The cryonicists are not working on anything relevant to preservation of brains for future scanning, being too afraid of doing anything with the slightest risk to discover that the frozen corpses are just that – corpses.

        It’s like work on an anti-gravity flying car. LHC team works on it, as much as it can be done. Some people that go ahead and build it but it’s just missing the antigravity drive, do nothing for it.

  • kurt9

    What’s worse are the people who think its wrong to pursue life extension and cryonics and, at the same time, think its wrong to commit suicide when one is old and decrepit. I mean, what the hell do these bozos want?

    • QQ

      Perhaps it’s the naturalistic fallacy.

    • http://juridicalcoherence.blogspot.com/ srdiamond

      I wonder whether believing in cryonics makes suicide more or less probable.

      • kurt9

         Current law with regards to cryo-preservation makes suicide a necessity in some cases to secure an effective cryo-preservation. For example, a member with a brain-wasting disease (brain cancer, Alzheimer’s, etc.) may seek cryopreservation before the disease has destroyed their memory and identity. Sure, in the legal sense, this is suicide. However, we do not consider such to be suicide because as long as that person gets a decent cryopreservation, they have a chance at reanimation.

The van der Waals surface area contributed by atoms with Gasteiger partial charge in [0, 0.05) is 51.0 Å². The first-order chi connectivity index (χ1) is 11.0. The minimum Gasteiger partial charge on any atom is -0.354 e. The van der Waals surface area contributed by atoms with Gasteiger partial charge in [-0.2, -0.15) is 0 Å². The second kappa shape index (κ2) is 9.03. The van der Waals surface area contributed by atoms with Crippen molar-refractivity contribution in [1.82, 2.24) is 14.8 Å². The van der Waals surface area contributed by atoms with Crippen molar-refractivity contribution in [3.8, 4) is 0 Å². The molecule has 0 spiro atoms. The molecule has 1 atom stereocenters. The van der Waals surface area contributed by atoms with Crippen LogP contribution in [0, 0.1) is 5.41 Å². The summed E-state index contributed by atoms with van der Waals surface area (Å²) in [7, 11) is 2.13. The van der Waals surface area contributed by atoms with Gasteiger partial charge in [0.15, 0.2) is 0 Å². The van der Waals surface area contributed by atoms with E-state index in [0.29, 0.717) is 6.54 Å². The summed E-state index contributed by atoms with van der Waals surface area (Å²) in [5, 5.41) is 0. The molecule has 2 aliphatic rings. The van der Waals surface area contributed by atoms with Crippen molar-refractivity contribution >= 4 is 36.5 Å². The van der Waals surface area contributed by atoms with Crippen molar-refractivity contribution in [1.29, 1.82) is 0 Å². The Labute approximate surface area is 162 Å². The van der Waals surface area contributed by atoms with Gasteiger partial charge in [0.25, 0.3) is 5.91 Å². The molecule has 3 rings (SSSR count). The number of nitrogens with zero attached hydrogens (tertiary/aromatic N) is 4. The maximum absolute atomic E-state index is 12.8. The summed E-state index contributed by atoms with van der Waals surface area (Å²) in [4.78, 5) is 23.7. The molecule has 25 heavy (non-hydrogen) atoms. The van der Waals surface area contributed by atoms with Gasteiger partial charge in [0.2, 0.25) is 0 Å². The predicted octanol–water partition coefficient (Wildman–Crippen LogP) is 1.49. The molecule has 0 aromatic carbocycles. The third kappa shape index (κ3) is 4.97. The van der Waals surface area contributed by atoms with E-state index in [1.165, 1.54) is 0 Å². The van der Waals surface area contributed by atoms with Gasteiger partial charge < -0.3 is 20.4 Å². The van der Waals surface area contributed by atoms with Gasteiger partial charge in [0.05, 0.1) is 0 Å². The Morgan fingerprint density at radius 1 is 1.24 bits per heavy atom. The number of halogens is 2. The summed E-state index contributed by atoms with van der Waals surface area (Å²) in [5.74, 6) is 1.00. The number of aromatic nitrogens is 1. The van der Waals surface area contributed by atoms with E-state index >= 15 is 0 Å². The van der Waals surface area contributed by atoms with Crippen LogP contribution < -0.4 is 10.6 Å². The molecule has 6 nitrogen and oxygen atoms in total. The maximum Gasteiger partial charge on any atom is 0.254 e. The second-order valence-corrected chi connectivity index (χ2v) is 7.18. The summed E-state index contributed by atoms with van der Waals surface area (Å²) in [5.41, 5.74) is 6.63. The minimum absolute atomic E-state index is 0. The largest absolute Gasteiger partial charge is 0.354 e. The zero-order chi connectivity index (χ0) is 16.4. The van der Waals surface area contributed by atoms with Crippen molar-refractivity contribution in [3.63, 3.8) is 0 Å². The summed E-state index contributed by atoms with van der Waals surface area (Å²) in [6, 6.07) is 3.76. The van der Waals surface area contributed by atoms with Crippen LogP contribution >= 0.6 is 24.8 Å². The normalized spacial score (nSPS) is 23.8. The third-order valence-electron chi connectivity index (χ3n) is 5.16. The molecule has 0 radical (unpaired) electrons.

People who are not “into” cryonics often have difficulty understanding this issue.

      • http://www.facebook.com/CronoDAS Douglas Scheinberg

         Unfortunately, current law in the U.S. also mandates autopsies in cases of suspected suicide. :(

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  • http://www.facebook.com/goetzphil Phil Goetz